Editor’s note: The letter below was written to family, friends and other supporters by Muhammad Abdul-Rahman, a candidate for early release thanks to Washington, DC’s Second Look Amendment Act.
Eighty degrees, warm it up for me
Finally free, found the God in me
And I want you to see, I can walk on water
Thousand miles from shore, I can float on the water
Father, hold me close, don’t let me drown
I know you won’t…
–Hurricane, by Kanye West and The Weeknd, featuring Lil Baby
I want to thank everyone who wrote letters of support on my behalf—from my brothers behind the wall in maximum- and medium-security prisons, to business leaders and university professors, to one of my former sentencing judges. [Editor’s note: The latter is unusual to get. When Muhammad had a hearing for his compassionate release petition, the judge went out of his way to say that while he could not grant it on medical grounds, he was extraordinarily impressed by Muhammad’s efforts to improve and develop himself.] Your heartfelt words moved me to tears! Seldom does one get to hear such praise while still alive. I didn’t know how much I have impacted you through our simple phone calls.
I noticed a common thread in your letters: that most of you (the younger generation in particular; my little sister Nila was only 6 when I was arrested) have no memories from when I was home due to the length of my incarceration (20 years). You expressed your sorrow that I haven’t been able to properly grieve the death of close relatives, including my beloved mother Anita in 2012 and my little brother Yisa, aka Ark Gwalla). [Muhammad wrote this in a recent essay (page 6 of the Free Minds magazine): “Someone once wrote that ‘Revenge is like drinking poison and expecting the other person to die.’ I can sincerely say that I have forgiven my brother’s killer. I hope that this in turn will allow them to forgive themselves and foster within them a greater appreciation for human life. I will write a letter to his judge advocating for him and have urged my family to go to his court date and sit with his family. We’ve all lost something, but we can choose to use my brother’s death as a legacy to promote life.”]
Fortunately, when beloved relatives died, they came to me in spiritual form, giving me the strength, courage and wisdom to do the internal work needed to keep progressing forward. How else do you think I’ve endured so much grief, heartbreak and suffering—even transcending it—for all these years? And found the courage to “lean into love”?
Sadly, on the flip side of that coin, I’ve felt dead to the world all these years, severed from my family tree in the physical sense. I’ve held for dear life onto each daily accomplishment you’ve shared—the birth of new children and the small joys and tribulations of your occupations (small business owner, first responder, U.S. Capital employee, U.S. Armed Forces, Supreme Court photographer, nursing student, corrections officer, Incarcerated Lives Matter board member, baker…)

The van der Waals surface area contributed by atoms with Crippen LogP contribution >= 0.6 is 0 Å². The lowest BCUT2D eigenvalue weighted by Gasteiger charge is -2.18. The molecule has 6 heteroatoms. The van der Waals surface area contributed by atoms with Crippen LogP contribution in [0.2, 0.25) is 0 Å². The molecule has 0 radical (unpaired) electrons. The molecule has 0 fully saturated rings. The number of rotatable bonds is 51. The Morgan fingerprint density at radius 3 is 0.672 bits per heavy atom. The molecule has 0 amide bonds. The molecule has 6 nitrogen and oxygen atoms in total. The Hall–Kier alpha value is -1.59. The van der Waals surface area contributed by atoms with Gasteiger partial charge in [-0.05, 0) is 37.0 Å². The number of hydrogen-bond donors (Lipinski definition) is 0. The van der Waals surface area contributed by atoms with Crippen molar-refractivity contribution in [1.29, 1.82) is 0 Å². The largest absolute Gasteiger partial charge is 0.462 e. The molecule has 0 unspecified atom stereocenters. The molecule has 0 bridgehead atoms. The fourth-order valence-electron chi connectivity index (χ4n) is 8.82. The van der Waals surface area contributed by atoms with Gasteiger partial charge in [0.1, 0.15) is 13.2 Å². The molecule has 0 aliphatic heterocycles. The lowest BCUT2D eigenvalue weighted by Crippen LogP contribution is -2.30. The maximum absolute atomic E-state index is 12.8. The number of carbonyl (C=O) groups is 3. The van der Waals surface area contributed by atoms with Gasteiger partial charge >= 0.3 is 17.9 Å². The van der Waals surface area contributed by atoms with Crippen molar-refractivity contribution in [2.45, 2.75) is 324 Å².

I’ve discovered that personal growth and evolution are easily talked about, but require hard, painful work! Metaphorically, I had to shed many skins and die a thousand deaths to attain it. It wasn’t until I stopped fearing others who are not from the same race, religion and geography that I found the will to put my knife down and arm myself instead with more superior weapons, love and diplomacy. I realized that the other inhabitants of the federal Bureau of Prisons weren’t my greatest enemies (which I’d been led—incorrectly—to believe); rather, that role was reserved for myself. All of us are haunted by traumatic experiences, craving love instead of isolation. Our souls weep for a higher purpose.
I had to learn that what’s important isn’t “like numbers” (the 007 at the end of our BOP identifier that signals we’re from DC), but like mindedness. That we must care not about “homies,” but humanity. And I needed to stop looking elsewhere for escape and realize that I could become the savior I was waiting for!
My motion for release will be filed just months from now, and I’m writing this at the completion of a group yoga session. Exhaling deeply, my shoes are off as I stare off into the distance, facing Washington D.C. My sister Imani once said, “Reentry doesn’t start the day you’re released. It has to start now.” So, I’m mentally transitioning NOW!
Life should be cherished and valued. I won’t let it slip through my fingers again. And I caution YOU not to either.
Editor’s note: Muhammad was recently accepted into the prestigious Duke Project TURN prison ministry program, in which 10 prisoners are paired with 10 Duke students and a professor. He also is an artist, and his collages are displayed in the gallery of the Free Minds Book Club and Writing Workshop.